One of the best ways to explore the historic beauty of Lima is through a walking tour. Most of the major attractions are located quite close to each other, and you can explore things like the Central Market, a museum, ancient buildings, historic churches, and breathtaking squares on the same tour. A tour of the historic center usually takes up half your day, and you can also make use of knowledgeable guides who offer insights into the history and introduce you to some of the local folklore. Other highlights of the tour include sampling the local beverage, Chicha de Jora, and visiting the very first bar in Lima. And don’t forget to explore Park of the Wall, a place that lets you enjoy views of the colorful Rimac district houses and uncover exotic stories about old-world pirates. These are just a few, find out what the top 10 things to do in Lima are.
Insider's Tips: Do not miss the changing of the guard parade at the Government Palace located on the main square of Lima. It happens on the moon, every day of the week, and obviously, it is free! — by Solène Duvanel from Terra Peru
4. Marvel at Qorikancha Temple
If there is time to visit Cusco's historical site, make sure that you visit this outstanding Inca ruin, which actually forms the base of the colonial-era convent Santo Domingo. Qorikancha was believed to be the richest temple of the Inca Empire that was literally overflowing with gold. The walls were covered with approximately 700 gold-colored sheets and life-like silver and gold replicas of corn, altars, the sun, babies and llamas were also present. Sadly, the Spanish took away all the gold, but the exquisite stonework is still there for all to see.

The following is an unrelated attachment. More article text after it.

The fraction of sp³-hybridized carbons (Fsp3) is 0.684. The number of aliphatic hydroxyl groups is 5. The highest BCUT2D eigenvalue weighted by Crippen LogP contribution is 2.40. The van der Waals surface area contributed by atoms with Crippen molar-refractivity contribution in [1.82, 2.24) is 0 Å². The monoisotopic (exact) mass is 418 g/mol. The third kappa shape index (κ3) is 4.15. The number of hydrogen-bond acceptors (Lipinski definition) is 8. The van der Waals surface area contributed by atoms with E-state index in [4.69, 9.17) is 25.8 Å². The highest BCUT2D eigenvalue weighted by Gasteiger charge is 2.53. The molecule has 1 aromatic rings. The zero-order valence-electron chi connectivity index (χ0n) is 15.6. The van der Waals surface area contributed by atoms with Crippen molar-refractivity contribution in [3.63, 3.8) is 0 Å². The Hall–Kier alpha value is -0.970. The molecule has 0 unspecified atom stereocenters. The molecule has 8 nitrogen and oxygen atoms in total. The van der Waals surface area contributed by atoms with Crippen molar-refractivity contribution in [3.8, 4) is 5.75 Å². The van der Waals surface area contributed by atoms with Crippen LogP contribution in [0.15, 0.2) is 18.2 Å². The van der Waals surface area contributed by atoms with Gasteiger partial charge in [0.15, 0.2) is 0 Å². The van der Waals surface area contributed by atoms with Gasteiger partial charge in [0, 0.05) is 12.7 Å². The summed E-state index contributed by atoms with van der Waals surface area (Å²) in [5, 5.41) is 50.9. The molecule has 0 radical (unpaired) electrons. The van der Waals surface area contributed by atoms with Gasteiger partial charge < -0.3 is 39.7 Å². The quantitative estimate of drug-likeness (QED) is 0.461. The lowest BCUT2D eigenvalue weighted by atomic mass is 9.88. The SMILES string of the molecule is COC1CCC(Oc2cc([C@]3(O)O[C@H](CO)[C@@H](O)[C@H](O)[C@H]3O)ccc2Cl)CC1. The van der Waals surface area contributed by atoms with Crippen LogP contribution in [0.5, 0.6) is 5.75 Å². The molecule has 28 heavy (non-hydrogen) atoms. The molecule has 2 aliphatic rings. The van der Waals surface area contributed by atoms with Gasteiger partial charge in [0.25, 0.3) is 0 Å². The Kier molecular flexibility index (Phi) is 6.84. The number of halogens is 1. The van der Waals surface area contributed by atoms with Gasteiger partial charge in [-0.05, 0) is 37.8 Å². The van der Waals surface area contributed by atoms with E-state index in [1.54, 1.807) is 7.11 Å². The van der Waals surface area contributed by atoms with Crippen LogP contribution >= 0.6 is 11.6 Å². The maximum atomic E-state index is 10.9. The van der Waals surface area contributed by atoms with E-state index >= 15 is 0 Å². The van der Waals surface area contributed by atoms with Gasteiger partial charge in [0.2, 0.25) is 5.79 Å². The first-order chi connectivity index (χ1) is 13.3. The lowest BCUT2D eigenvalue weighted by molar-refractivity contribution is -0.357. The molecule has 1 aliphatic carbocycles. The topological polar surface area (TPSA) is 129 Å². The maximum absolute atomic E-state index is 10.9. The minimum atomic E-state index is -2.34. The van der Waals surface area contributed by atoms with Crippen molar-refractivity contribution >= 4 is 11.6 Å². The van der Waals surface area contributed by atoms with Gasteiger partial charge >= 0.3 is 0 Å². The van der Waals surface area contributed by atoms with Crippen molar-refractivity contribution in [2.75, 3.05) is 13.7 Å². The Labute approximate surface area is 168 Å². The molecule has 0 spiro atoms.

Good to know: Very few attractions in Cusco manage to portray the cultural exchange between Spanish and Inca architectural styles better than Qorikancha. The stonework on display in this historical site is bound to leave you mesmerized.
5. Visit Lake Titicaca and the Floating Islands
Lake Titicaca, the highest navigable lake in the world, needs no introduction. Although its altitude of 3,810 meters is more than enough to make it famous the world over, it goes one up on its visitors by offering them a fascinating collection of floating islands that are steeped with Inca history. The biggest attraction of the Lake Titicaca tour is the island of Uros, an artificial island created by a tribe that predates the Incas. The lake itself is considered to be one of the most tranquil and picturesque destinations in the country and certainly warrants a visit.